May 14, 2010
After months of observation, watching a re-run of a “Curb Your Enthusiasm” episode last week and reading an article over the weekend, I’m convinced. With the rise of the Digital Era we are seeing the demise of polite culture.
The Curb episode was from a scene in its latest season where Larry is having a conversation with Julia Louis-Dreyfus, who is texting on her Blackberry while looking up and nodding occasionally to Larry, only half-heartedly participating in the discussion. “Would you read a magazine right in front of my face?” asks Larry, to Louis-Dreyfus’ chagrin. He is notorious for sticking his foot in his mouth on the HBO show, but he had a valid point here – since when is playing around on your phone right in front of someone considered acceptable etiquette? How is it any different than skimming the pages of US Weekly?
The article that I read was “Sending a Message You Don’t Care” by Christine Pearson in Sunday’s NY Times Business section. In it, Pearson writes about texting/emailing/cruising the Web in the workplace. She addresses how many of us acknowledge that it takes place and that’s it rude; but also that a lot of us admit to doing it ourselves. She calls this incivility and here is a quote explaining it, much to my – and presumably Larry’s – approval:
“I define incivility as behavior, seemingly inconsequential to the doer, that others perceive as inconsiderate. Electronic devices lead to more incivility because of their powerful ability to claim our attention– no matter where we are or what we’re doing.”
Hell, I bet Larry read this and sent Christine a letter of admiration. In that “Curb” scene, Louis-Dreyfus’ behavior was inconsequential to her but it pissed Larry off and her electronic device led to this rift. Think about it, how many times in the last week did you feel snubbed by a colleague or acquaintance when you thought you had the floor and their electronic device was the tool that enabled their behavior? Now think harder, any chance you did the exact same thing to someone else but just didn’t realize it? That’s what I thought.
Here we are in an era where articles like 14 Ways To Use Twitter Politely are published daily but yet we don’t know how to apply those rules digitally while still being polite in real life. Come to think of it, I bet the chances that someone out there read that article on their iPhone during a lunch meeting with an associate recently are pretty damn good; you’ve got to love the irony.
I feel for college professors quite possibly the most. You all know the image of the student holding an upside-down textbook in class while actually reading a magazine inside of it – only to be caught by the teacher. That day is over. Today’s lecture hall is full of students with laptops out and you know the poor professors know everyone isn’t taking notes. It’s got to be tough. Would a student ever play poker with a classmate, have a discussion about the previous night’s dorm room shenanigans, flip through a physical photo album or read a celebrity gossip magazine during class? Not a chance. But with Poker Stars, instant messaging, Facebook and Perez Hilton this happens everyday in biology classes around the country.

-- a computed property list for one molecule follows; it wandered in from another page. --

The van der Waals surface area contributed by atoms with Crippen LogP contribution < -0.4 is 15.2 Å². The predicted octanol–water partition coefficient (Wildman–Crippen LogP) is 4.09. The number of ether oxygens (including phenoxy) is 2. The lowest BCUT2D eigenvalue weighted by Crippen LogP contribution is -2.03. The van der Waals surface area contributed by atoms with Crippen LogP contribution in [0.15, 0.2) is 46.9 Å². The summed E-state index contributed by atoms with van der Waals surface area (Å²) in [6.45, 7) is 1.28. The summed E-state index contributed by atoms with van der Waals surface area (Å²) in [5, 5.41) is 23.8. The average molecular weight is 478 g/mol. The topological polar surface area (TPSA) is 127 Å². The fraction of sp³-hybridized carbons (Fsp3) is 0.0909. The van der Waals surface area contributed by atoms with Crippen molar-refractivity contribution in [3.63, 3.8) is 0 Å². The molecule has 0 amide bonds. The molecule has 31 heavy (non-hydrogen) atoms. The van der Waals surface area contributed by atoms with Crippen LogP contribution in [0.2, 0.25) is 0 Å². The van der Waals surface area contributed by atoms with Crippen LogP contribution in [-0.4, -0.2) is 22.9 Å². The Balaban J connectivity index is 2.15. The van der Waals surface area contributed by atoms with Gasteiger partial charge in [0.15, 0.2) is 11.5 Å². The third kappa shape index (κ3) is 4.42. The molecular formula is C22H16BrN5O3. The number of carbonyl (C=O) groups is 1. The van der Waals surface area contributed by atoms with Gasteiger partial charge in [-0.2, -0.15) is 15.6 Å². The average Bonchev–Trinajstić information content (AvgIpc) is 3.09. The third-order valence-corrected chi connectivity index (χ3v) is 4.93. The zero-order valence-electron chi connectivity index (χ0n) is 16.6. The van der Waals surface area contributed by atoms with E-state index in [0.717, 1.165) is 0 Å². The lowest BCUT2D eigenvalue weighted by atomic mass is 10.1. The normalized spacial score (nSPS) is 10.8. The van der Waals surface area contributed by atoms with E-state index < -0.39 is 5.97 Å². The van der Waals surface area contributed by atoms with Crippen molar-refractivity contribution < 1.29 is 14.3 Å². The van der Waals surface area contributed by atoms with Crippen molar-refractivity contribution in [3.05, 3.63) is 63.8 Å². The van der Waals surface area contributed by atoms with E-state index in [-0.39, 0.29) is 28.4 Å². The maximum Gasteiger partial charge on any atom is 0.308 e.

And it’s not just in the professional and academic setting that this incivility is taking place. Think about a recent social outing of yours; you’re having a bar conversation with a friend and while you’re talking, they’re popping their head up and down while texting, emailing, tweeting, etc. If you questioned them – which you likely didn’t – they likely said “I got a text and didn’t want to not answer – that would be rude.” Your friend might as well have been talking to one of the other bar patrons playing darts while you blabbed away.
Why do we do this? Has WiFi made our entire culture one of incivility and lacking good manners? Pearson writes that she often hears this rationalization: “It’s a way to multitask and increase efficiency.” And I’ve heard people explain it as us “being a busier culture than past generations.” I say bullshit to both. It’s just because we choose to be busier and the devices are our enablers. And Pearson rejects the former argument when writing “neuroscientists tell us that dividing our attention between competing stimuli instead of handling tasks one at a time actually makes us less efficient.”So what is it? Pearson explains a more neurological reason:
“Through our devices, we find a way to disappear without leaving the room. By splitting ourselves off and reaching out electronically, we fill empty interpersonal space and ignite our senses. We can find relief and a fleeting sense of freedom.”
And there you have it; I couldn’t have written it better myself even if I tried for days. How long we’re all going to be able to ignite our senses and feel this sense of relief and freedom is anyone’s guess. So what am I proposing? That we all take “Digital Era Etiquette 101” Continuing Education courses? No, the instructor would probably be on Twitter while teaching us. Should we call up Oprah and see if she wants to do a spin-off of her campaign against texting while driving? No. And for the record, I did write a portion of this post while talking to someone face-to-face, so I’m not going to be a hypocrite. Let’s just all try to recognize the fact that we are a little inconsiderate in the way we overly-consume everything digital and try to avoid an era of complete incivility in 2015. You with me?